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Reg Butler was born April 28, 1913, in Buntingford, in the United Kingdom. In 1933, he began to train as an architect. From 1937 to 1939 he taught at the Architectual Association and was responsible for the design of two private houses and the clocktower of Slough Town Hall in 1936. After the outbreak of World War II, he became a blacksmith in West Sussex and wrote a series of 69 articles on Wartime building practice. At the end of the war he briefly resumed his architectual practice in London and started to attend art classes at the Chelsea School of Art.
His first solo exhibition was held at the Hanover Gallery in London in 1949. The following year he preceded Kenneth Armitage in receiving The Gregory Fellowship awarded by Leeds University. It was during his three years in Leeds that he fully developed his sculptural style. He abandoned his past methods of welding iron and turned instead to modelling in clay or plaster and casting the models in thin, light-weight bronze. In 1952 Butler was among eight sculptors chosen to represent Britain at the Venice Biennale, where his work was highly acclaimed. The following year he was awarded First Prize in the international sculpture competition for a commemorative memorial to The Unknown Political Prisoner. He used the prize money to buy a house in Berkhamstead where he lived and worked for the rest of his life. He continued to make regular trips to London to teach at The Slade school of Art where he became head of the sculpture department.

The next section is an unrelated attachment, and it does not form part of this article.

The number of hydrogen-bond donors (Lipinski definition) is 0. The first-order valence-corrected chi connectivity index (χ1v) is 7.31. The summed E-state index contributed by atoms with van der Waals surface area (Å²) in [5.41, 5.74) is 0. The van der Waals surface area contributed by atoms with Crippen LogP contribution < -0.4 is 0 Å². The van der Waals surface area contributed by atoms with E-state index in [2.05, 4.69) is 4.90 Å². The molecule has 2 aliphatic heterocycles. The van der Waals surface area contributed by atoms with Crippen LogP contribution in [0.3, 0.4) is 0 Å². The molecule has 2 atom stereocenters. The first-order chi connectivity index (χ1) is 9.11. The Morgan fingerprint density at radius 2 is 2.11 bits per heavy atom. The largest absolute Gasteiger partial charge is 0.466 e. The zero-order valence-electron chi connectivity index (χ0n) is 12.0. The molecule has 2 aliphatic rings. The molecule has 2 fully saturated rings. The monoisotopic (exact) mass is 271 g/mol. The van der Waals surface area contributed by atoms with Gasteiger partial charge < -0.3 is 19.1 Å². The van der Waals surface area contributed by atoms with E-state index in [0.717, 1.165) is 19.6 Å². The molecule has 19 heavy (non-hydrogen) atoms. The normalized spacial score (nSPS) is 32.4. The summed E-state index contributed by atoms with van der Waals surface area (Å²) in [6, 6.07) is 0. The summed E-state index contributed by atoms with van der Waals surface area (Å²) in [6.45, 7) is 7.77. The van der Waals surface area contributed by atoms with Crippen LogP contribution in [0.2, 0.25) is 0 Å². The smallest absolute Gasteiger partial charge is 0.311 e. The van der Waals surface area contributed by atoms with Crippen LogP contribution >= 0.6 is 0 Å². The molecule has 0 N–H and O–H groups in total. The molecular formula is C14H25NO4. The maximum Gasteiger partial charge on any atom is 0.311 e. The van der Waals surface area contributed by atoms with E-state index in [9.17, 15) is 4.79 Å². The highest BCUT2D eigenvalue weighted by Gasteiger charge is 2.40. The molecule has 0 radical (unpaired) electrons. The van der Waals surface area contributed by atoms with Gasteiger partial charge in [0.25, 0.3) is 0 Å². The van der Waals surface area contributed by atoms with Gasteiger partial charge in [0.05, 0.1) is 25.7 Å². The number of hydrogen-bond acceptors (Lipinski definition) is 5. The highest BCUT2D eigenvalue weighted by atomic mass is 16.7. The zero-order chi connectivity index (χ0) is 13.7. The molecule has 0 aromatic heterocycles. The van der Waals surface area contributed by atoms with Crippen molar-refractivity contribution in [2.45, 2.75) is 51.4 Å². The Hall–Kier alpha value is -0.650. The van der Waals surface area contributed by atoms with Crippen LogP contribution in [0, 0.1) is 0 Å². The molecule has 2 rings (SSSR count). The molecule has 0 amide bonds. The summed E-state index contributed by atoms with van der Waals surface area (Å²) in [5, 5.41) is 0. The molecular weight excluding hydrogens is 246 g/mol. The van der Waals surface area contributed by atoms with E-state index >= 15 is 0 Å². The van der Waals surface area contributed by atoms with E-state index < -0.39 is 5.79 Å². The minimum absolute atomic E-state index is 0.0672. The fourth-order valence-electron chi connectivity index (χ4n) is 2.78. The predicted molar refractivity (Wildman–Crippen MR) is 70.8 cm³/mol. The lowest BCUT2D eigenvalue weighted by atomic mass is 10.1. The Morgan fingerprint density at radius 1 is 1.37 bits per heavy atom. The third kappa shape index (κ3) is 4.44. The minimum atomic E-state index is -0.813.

A retrospective of his work was held at Louisville, Kentucky in October 1963. Apart from occasional group shows, Butler did not exhibit again until 1973 when he held an exhibition at the Pierre Matisse Gallery in New York. The ten years of silence were the result of his disillusionment with sculpture's value as public art and the rise of a new generation of abstract sculptors in the 1960s which he made his modelled bronze figures appear dated. Reg Butler died in Berkhamstead, Hertfordshire, on October 23, 1981.